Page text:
Some radars allow for different search modes to be activated. The default search mode on radars usually makes use of the radar's full scanning area. While this is useful for detecting targets in a wide area this can come with the drawback of each scan taking longer to complete (as the radar has to scan a larger area), meaning that targets are updated less frequently on the radar display. Some radars allow the operator to change the search mode so that the radar only scans a smaller area, this means that targets can be updated on the radar more often, but has the drawback of targets only being detectable in a more narrow area in front of the player's aircraft. This ability is primarily useful for keeping track of fast moving or manoeuvring targets, where the slower scan time associated with a full scan, would make tracking the movement of such a target difficult. When the radar mode is changed the only difference on the display will be that the sweeping radar bar, stops short of the edge of the scan area (as it now scans a smaller area). In order to change radar scanning mode, a key needs to be bound to the "Change radar search mode" control (located under the "Weaponry" heading of the aircraft controls menu).
Basic Radar operation
When turned on radars will scan a pyramid or cone-shaped area in front of the player's aircraft (illustrated in the image to the right). Radars can only detect targets which fall within their scanning area, the size and shape of which varies depending on the model of radar. Each radar has a maximum and minimum azimuth scan angle (how far to each side it will scan); and a maximum and minimum elevation scan angle (how far up and down it will scan). Radars also have a minimum detection range (typically 150m - 300m), below which targets will not be detected (not that you should need a radar to see an aircraft that close).
As with other characteristics the maximum detection range varies greatly between radars (from as little as 4 km, to in excess of 40 km). Targets are not guaranteed to be detected at the radar's maximum detection range. The range at which a target is detected will depend on how much radar energy it reflects back to the radar, which is in turn determined by its Radar Cross-Section (RCS). Generally larger aircraft have a larger RCS so will be detected at greater ranges; for example the AI Mk. X radar (fitted to the Sea Venom FAW 20) can detect the large G5N1 bomber at its maximum detection range of 14 km, however, can only detect the much smaller He 162 A-1 at approximately 9 - 9.5 km. Radars also appear to have a set range (varying by radar model), below which detection of an aircraft is all but guaranteed (as long as the target is within the scan area).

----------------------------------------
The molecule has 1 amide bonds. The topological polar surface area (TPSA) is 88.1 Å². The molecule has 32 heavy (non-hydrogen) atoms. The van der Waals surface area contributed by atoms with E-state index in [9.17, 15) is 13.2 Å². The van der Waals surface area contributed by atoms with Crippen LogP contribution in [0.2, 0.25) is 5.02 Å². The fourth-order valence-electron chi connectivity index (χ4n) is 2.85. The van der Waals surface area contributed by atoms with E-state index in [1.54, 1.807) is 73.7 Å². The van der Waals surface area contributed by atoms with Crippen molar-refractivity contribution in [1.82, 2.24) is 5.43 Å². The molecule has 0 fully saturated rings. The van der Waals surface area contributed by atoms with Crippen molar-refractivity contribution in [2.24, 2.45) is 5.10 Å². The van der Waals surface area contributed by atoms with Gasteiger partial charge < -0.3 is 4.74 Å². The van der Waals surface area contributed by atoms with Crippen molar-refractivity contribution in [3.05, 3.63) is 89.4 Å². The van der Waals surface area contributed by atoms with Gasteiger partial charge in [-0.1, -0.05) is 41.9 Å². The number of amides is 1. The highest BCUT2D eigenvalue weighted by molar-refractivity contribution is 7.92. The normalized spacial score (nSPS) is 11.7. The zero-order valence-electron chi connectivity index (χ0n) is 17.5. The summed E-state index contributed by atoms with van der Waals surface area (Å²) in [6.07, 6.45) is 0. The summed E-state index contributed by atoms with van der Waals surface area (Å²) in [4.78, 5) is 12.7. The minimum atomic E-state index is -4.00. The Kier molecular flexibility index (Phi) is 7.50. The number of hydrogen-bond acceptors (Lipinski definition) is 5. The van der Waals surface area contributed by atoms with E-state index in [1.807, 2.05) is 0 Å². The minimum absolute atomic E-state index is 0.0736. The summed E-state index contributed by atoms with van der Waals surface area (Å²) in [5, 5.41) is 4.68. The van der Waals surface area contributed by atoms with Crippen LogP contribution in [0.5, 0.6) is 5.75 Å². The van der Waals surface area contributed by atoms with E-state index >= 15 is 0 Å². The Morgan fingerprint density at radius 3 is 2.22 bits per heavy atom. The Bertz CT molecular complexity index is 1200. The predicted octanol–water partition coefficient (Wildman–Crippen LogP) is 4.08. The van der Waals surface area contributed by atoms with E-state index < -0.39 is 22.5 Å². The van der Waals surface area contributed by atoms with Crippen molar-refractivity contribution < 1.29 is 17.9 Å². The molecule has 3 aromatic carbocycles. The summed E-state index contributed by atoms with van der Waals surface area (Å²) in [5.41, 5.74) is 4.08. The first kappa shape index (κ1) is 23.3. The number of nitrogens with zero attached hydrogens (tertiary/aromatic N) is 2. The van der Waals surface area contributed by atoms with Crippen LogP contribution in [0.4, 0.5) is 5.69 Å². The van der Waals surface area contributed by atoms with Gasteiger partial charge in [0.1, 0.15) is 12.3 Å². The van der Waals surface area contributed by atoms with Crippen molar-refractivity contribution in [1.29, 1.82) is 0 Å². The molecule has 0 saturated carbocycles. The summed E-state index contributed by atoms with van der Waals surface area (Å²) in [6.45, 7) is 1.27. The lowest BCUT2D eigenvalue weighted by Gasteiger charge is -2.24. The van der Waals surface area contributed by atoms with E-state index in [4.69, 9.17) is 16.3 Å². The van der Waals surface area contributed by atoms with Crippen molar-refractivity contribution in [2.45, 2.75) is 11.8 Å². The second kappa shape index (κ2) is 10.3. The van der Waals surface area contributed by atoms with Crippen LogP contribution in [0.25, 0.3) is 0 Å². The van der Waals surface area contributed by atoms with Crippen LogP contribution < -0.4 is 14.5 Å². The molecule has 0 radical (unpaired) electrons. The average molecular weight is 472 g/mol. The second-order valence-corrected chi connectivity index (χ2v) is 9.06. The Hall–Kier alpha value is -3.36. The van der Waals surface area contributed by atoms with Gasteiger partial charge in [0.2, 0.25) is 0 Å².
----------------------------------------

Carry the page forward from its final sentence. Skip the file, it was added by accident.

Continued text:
When a radar detects a target it appears as a "blip" on the radar display. Its position will not be updated until the radar detects it again (usually on the next scan, as indicated by the sweeping bar). When the target is re-detected it's old blip is removed and a new one plotted at the location it was re-detected at. If enough time elapses without a target being re-detected (either due to the target now being outside of the radar's scanning area, or simply the radar not scanning fast enough) then the target's blip will fade and disappear from the radar display. Likewise after a period of not being detected a target which has been locked onto will be lost.
Airborne radar types
The two main types of radar are target detection radars and target tracking radars. Target detection radars are found on vehicles from Rank 1, however, the more advanced target tracking radars are reserved for high-rank vehicles. Vehicles are typically equipped with target tracking radars in addition to target detection radars, with the two working in tandem.
Target detection radars
Target detection radars or search radars have no tracking ability and simply display detected targets on the radar display and compass. The basic operation of target detection radars has been discussed previously in this article. Target detection radars are available from rank 1, radars found at higher ranks have much better characteristics (larger scanning area, better range, etc).